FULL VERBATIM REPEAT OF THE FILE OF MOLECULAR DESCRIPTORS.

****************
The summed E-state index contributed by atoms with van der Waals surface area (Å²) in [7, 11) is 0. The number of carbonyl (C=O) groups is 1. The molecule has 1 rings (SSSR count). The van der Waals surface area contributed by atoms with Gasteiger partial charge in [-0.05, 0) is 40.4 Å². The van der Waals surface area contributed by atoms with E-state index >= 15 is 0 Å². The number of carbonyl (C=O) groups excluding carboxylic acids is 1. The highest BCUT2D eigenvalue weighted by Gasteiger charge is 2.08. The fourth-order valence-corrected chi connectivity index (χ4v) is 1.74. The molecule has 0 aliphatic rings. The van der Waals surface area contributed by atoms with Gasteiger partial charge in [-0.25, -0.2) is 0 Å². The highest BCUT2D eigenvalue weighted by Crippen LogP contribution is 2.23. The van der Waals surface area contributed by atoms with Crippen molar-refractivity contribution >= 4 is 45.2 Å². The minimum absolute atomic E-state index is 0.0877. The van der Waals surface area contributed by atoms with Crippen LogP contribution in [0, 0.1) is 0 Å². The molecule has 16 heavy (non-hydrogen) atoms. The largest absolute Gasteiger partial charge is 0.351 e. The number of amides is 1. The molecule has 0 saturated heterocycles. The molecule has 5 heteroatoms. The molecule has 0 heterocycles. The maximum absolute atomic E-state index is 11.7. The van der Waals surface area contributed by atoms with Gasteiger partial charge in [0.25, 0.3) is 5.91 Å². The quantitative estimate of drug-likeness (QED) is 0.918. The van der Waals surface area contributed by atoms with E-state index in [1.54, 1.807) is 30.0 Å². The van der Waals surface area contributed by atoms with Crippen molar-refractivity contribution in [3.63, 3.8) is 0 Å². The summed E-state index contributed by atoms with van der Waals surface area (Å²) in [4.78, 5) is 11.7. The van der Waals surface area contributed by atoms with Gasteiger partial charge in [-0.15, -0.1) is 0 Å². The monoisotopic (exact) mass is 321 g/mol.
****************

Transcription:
The summed E-state index contributed by atoms with van der Waals surface area (Å²) in [7, 11) is 0. The number of carbonyl (C=O) groups is 1. The molecule has 1 rings (SSSR count). The van der Waals surface area contributed by atoms with Gasteiger partial charge in [-0.05, 0) is 40.4 Å². The van der Waals surface area contributed by atoms with E-state index >= 15 is 0 Å². The number of carbonyl (C=O) groups excluding carboxylic acids is 1. The highest BCUT2D eigenvalue weighted by Gasteiger charge is 2.08. The fourth-order valence-corrected chi connectivity index (χ4v) is 1.74. The molecule has 0 aliphatic rings. The van der Waals surface area contributed by atoms with Gasteiger partial charge in [-0.25, -0.2) is 0 Å². The highest BCUT2D eigenvalue weighted by Crippen LogP contribution is 2.23. The van der Waals surface area contributed by atoms with Crippen molar-refractivity contribution >= 4 is 45.2 Å². The minimum absolute atomic E-state index is 0.0877. The van der Waals surface area contributed by atoms with Crippen LogP contribution in [0, 0.1) is 0 Å². The molecule has 16 heavy (non-hydrogen) atoms. The largest absolute Gasteiger partial charge is 0.351 e. The number of amides is 1. The molecule has 0 saturated heterocycles. The molecule has 5 heteroatoms. The molecule has 0 heterocycles. The maximum absolute atomic E-state index is 11.7. The van der Waals surface area contributed by atoms with Gasteiger partial charge in [0.25, 0.3) is 5.91 Å². The quantitative estimate of drug-likeness (QED) is 0.918. The van der Waals surface area contributed by atoms with E-state index in [1.54, 1.807) is 30.0 Å². The van der Waals surface area contributed by atoms with Crippen molar-refractivity contribution in [3.63, 3.8) is 0 Å². The summed E-state index contributed by atoms with van der Waals surface area (Å²) in [4.78, 5) is 11.7. The van der Waals surface area contributed by atoms with Gasteiger partial charge in [-0.15, -0.1) is 0 Å². The monoisotopic (exact) mass is 321 g/mol.